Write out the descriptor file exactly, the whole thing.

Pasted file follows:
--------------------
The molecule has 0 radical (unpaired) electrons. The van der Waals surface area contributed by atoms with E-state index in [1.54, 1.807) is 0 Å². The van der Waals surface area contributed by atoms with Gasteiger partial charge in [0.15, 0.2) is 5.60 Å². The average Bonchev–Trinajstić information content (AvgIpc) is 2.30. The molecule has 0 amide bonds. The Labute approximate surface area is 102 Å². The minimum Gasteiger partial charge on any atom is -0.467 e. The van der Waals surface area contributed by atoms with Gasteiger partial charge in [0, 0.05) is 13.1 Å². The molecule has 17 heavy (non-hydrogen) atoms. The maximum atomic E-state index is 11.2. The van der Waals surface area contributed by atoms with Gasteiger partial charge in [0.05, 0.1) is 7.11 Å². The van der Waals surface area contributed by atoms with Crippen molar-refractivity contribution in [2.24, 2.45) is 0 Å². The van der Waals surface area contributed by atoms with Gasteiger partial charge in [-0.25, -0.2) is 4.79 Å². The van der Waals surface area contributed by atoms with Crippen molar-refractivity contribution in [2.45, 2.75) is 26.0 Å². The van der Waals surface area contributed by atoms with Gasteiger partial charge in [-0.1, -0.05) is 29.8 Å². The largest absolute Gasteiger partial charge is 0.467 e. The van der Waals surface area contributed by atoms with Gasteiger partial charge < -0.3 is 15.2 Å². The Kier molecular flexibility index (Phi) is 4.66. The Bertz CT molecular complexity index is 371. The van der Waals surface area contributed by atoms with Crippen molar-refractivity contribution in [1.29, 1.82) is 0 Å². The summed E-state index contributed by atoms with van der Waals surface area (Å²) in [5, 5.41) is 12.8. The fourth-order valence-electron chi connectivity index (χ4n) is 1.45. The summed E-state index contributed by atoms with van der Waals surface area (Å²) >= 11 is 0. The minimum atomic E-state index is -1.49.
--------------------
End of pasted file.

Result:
The molecule has 0 radical (unpaired) electrons. The van der Waals surface area contributed by atoms with E-state index in [1.54, 1.807) is 0 Å². The van der Waals surface area contributed by atoms with Gasteiger partial charge in [0.15, 0.2) is 5.60 Å². The average Bonchev–Trinajstić information content (AvgIpc) is 2.30. The molecule has 0 amide bonds. The Labute approximate surface area is 102 Å². The minimum Gasteiger partial charge on any atom is -0.467 e. The van der Waals surface area contributed by atoms with Gasteiger partial charge in [0, 0.05) is 13.1 Å². The molecule has 17 heavy (non-hydrogen) atoms. The maximum atomic E-state index is 11.2. The van der Waals surface area contributed by atoms with Gasteiger partial charge in [0.05, 0.1) is 7.11 Å². The van der Waals surface area contributed by atoms with Crippen molar-refractivity contribution in [2.24, 2.45) is 0 Å². The van der Waals surface area contributed by atoms with Gasteiger partial charge in [-0.25, -0.2) is 4.79 Å². The van der Waals surface area contributed by atoms with Crippen molar-refractivity contribution in [2.45, 2.75) is 26.0 Å². The van der Waals surface area contributed by atoms with Gasteiger partial charge in [-0.1, -0.05) is 29.8 Å². The largest absolute Gasteiger partial charge is 0.467 e. The van der Waals surface area contributed by atoms with Gasteiger partial charge < -0.3 is 15.2 Å². The Kier molecular flexibility index (Phi) is 4.66. The Bertz CT molecular complexity index is 371. The van der Waals surface area contributed by atoms with Crippen molar-refractivity contribution in [1.29, 1.82) is 0 Å². The summed E-state index contributed by atoms with van der Waals surface area (Å²) in [5, 5.41) is 12.8. The fourth-order valence-electron chi connectivity index (χ4n) is 1.45. The summed E-state index contributed by atoms with van der Waals surface area (Å²) >= 11 is 0. The minimum atomic E-state index is -1.49.